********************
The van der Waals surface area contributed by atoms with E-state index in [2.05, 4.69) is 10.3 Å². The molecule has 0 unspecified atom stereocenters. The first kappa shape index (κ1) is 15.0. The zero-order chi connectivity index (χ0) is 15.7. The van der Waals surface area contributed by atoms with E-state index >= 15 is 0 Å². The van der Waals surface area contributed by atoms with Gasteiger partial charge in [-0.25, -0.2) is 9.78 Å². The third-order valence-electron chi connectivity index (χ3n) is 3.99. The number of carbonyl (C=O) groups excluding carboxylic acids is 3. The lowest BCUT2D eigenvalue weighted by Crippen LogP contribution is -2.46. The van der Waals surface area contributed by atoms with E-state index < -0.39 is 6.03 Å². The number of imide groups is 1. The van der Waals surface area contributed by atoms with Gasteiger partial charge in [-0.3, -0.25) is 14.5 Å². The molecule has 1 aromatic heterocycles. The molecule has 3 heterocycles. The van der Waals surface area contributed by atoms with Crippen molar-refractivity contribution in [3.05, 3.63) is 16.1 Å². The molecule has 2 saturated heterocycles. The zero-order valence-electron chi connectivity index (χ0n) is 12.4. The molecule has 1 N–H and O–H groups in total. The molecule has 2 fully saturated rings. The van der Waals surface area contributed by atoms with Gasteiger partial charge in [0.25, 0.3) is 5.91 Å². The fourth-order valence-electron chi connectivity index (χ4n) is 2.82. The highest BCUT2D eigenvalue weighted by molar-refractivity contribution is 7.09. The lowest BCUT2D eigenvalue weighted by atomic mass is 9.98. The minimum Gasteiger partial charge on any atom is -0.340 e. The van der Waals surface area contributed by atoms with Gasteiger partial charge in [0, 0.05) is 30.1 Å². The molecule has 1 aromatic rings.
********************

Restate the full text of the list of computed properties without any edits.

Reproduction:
The van der Waals surface area contributed by atoms with E-state index in [2.05, 4.69) is 10.3 Å². The molecule has 0 unspecified atom stereocenters. The first kappa shape index (κ1) is 15.0. The zero-order chi connectivity index (χ0) is 15.7. The van der Waals surface area contributed by atoms with E-state index >= 15 is 0 Å². The van der Waals surface area contributed by atoms with Gasteiger partial charge in [-0.25, -0.2) is 9.78 Å². The third-order valence-electron chi connectivity index (χ3n) is 3.99. The number of carbonyl (C=O) groups excluding carboxylic acids is 3. The lowest BCUT2D eigenvalue weighted by Crippen LogP contribution is -2.46. The van der Waals surface area contributed by atoms with E-state index < -0.39 is 6.03 Å². The number of imide groups is 1. The van der Waals surface area contributed by atoms with Gasteiger partial charge in [-0.3, -0.25) is 14.5 Å². The molecule has 1 aromatic heterocycles. The molecule has 3 heterocycles. The van der Waals surface area contributed by atoms with Crippen molar-refractivity contribution in [3.05, 3.63) is 16.1 Å². The molecule has 2 saturated heterocycles. The zero-order valence-electron chi connectivity index (χ0n) is 12.4. The molecule has 1 N–H and O–H groups in total. The molecule has 2 fully saturated rings. The van der Waals surface area contributed by atoms with Gasteiger partial charge in [0.25, 0.3) is 5.91 Å². The fourth-order valence-electron chi connectivity index (χ4n) is 2.82. The highest BCUT2D eigenvalue weighted by molar-refractivity contribution is 7.09. The lowest BCUT2D eigenvalue weighted by atomic mass is 9.98. The minimum Gasteiger partial charge on any atom is -0.340 e. The van der Waals surface area contributed by atoms with Gasteiger partial charge in [0, 0.05) is 30.1 Å². The molecule has 1 aromatic rings.